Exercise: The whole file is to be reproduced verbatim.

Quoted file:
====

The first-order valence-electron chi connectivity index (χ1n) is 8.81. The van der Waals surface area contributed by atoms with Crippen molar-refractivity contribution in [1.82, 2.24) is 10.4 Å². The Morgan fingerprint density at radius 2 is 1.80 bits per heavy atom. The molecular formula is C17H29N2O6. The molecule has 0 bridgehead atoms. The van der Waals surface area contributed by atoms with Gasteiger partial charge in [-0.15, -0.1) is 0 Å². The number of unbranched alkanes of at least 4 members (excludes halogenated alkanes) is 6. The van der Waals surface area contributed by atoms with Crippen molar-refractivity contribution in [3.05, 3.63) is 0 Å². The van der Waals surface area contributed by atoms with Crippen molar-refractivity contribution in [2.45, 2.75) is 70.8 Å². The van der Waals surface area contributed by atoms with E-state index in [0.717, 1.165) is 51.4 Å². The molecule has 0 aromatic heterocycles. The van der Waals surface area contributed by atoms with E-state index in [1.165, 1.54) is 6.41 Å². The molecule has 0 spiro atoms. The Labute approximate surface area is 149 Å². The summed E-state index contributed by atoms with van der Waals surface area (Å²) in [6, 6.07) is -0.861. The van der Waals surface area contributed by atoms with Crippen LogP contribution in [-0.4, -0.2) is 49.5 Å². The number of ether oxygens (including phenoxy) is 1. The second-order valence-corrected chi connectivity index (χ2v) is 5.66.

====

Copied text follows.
The first-order valence-electron chi connectivity index (χ1n) is 8.81. The van der Waals surface area contributed by atoms with Crippen molar-refractivity contribution in [1.82, 2.24) is 10.4 Å². The Morgan fingerprint density at radius 2 is 1.80 bits per heavy atom. The molecular formula is C17H29N2O6. The molecule has 0 bridgehead atoms. The van der Waals surface area contributed by atoms with Gasteiger partial charge in [-0.15, -0.1) is 0 Å². The number of unbranched alkanes of at least 4 members (excludes halogenated alkanes) is 6. The van der Waals surface area contributed by atoms with Crippen molar-refractivity contribution in [3.05, 3.63) is 0 Å². The van der Waals surface area contributed by atoms with Crippen molar-refractivity contribution in [2.45, 2.75) is 70.8 Å². The van der Waals surface area contributed by atoms with E-state index in [0.717, 1.165) is 51.4 Å². The molecule has 0 aromatic heterocycles. The van der Waals surface area contributed by atoms with E-state index in [1.165, 1.54) is 6.41 Å². The molecule has 0 spiro atoms. The Labute approximate surface area is 149 Å². The summed E-state index contributed by atoms with van der Waals surface area (Å²) in [6, 6.07) is -0.861. The van der Waals surface area contributed by atoms with Crippen LogP contribution in [-0.4, -0.2) is 49.5 Å². The number of ether oxygens (including phenoxy) is 1. The second-order valence-corrected chi connectivity index (χ2v) is 5.66.